Three and a half years ago, around February 2013, we had a report from guides in the Matobo Hills area that they’d heard spotted hyaena. They were reliable sources, so we were confident that they were right. There were also reports of severe hyaena conflict issues South of the Hills near the Botswana border, with communal farmers regularly losing livestock. Given that spotted hyaenas routinely travel tens of kilometres every night, it wasn’t out of the realms of probability that animals would wander up to the North. Residents of the Hills also reported the presence of spotted hyaena during the carnivore survey we began in 2013.
At that time, we’d been camera-trapping in the Park for about 30 months and had never detected any “spotties”. We grew impatient: SURELY they’d move through the Park? It would be great to get physical evidence of their presence after they were believed to be locally extinct by the mid-1960s.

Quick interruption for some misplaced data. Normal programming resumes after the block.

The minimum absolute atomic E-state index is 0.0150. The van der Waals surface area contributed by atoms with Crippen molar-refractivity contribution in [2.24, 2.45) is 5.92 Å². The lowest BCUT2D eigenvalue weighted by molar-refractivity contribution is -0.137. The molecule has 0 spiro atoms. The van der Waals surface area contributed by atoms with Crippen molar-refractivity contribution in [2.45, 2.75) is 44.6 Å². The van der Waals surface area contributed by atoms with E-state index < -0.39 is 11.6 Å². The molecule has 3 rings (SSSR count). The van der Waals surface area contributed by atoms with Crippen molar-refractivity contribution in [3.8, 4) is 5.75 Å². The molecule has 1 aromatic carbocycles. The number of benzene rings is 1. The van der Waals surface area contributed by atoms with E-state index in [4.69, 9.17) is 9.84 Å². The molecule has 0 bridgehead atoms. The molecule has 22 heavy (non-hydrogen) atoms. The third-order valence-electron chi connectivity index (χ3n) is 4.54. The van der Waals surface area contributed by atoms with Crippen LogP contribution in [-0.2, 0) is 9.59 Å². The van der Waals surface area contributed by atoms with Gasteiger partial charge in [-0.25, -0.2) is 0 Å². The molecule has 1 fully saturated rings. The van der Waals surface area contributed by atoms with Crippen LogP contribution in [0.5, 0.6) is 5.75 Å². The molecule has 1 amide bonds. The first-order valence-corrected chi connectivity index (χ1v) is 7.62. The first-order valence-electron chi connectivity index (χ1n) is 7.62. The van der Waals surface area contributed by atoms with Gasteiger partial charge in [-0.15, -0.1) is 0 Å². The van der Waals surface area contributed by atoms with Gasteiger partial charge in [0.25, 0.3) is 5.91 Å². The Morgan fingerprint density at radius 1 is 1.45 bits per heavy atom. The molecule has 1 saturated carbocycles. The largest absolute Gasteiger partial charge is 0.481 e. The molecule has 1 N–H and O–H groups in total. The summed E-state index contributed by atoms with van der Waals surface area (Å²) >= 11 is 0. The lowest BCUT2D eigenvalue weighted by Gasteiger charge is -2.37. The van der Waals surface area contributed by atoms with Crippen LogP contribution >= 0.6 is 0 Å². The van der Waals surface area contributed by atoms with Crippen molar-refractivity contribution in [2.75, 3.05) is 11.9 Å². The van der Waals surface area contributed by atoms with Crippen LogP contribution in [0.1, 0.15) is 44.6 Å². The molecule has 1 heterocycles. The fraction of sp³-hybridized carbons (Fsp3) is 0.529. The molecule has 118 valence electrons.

What seemed like an age later, but was only June 2013, we got our first camera trap images – along the Mtsheleli Valley. The frequency of sightings increased, and it now seems that there is a small resident population centred on the Recreational Section of the Park. We’ve photographed three individuals together and there are immature animals in the mix. It will be interesting to monitor if – or how – the behaviour and distribution of the other large carnivores alters now that another dominant species has entered the mix!